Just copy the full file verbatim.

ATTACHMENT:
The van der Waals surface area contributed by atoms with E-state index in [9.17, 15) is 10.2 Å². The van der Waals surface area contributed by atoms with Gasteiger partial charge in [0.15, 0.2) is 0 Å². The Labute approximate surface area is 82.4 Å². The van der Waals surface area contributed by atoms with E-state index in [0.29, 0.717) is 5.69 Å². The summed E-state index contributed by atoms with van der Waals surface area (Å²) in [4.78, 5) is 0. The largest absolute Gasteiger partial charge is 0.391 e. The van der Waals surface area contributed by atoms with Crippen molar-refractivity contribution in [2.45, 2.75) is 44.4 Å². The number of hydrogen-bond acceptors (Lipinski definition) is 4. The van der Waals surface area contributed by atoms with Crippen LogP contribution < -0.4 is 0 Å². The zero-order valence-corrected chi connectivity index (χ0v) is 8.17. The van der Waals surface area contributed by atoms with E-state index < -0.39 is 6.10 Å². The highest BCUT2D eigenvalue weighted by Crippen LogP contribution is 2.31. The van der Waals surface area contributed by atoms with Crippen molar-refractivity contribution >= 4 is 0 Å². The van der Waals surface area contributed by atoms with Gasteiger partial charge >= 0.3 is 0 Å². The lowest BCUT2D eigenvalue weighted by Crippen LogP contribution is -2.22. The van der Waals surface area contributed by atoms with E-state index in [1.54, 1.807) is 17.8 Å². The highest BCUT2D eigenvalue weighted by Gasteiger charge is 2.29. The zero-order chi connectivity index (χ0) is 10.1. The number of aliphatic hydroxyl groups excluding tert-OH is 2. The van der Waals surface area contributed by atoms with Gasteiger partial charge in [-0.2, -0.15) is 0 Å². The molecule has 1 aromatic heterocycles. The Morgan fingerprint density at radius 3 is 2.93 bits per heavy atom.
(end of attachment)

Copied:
The van der Waals surface area contributed by atoms with E-state index in [9.17, 15) is 10.2 Å². The van der Waals surface area contributed by atoms with Gasteiger partial charge in [0.15, 0.2) is 0 Å². The Labute approximate surface area is 82.4 Å². The van der Waals surface area contributed by atoms with E-state index in [0.29, 0.717) is 5.69 Å². The summed E-state index contributed by atoms with van der Waals surface area (Å²) in [4.78, 5) is 0. The largest absolute Gasteiger partial charge is 0.391 e. The van der Waals surface area contributed by atoms with Crippen molar-refractivity contribution in [2.45, 2.75) is 44.4 Å². The number of hydrogen-bond acceptors (Lipinski definition) is 4. The van der Waals surface area contributed by atoms with Crippen LogP contribution < -0.4 is 0 Å². The zero-order valence-corrected chi connectivity index (χ0v) is 8.17. The van der Waals surface area contributed by atoms with E-state index < -0.39 is 6.10 Å². The highest BCUT2D eigenvalue weighted by Crippen LogP contribution is 2.31. The van der Waals surface area contributed by atoms with Crippen molar-refractivity contribution >= 4 is 0 Å². The van der Waals surface area contributed by atoms with Gasteiger partial charge >= 0.3 is 0 Å². The lowest BCUT2D eigenvalue weighted by Crippen LogP contribution is -2.22. The van der Waals surface area contributed by atoms with E-state index in [1.54, 1.807) is 17.8 Å². The highest BCUT2D eigenvalue weighted by Gasteiger charge is 2.29. The zero-order chi connectivity index (χ0) is 10.1. The number of aliphatic hydroxyl groups excluding tert-OH is 2. The van der Waals surface area contributed by atoms with Gasteiger partial charge in [-0.2, -0.15) is 0 Å². The molecule has 1 aromatic heterocycles. The Morgan fingerprint density at radius 3 is 2.93 bits per heavy atom.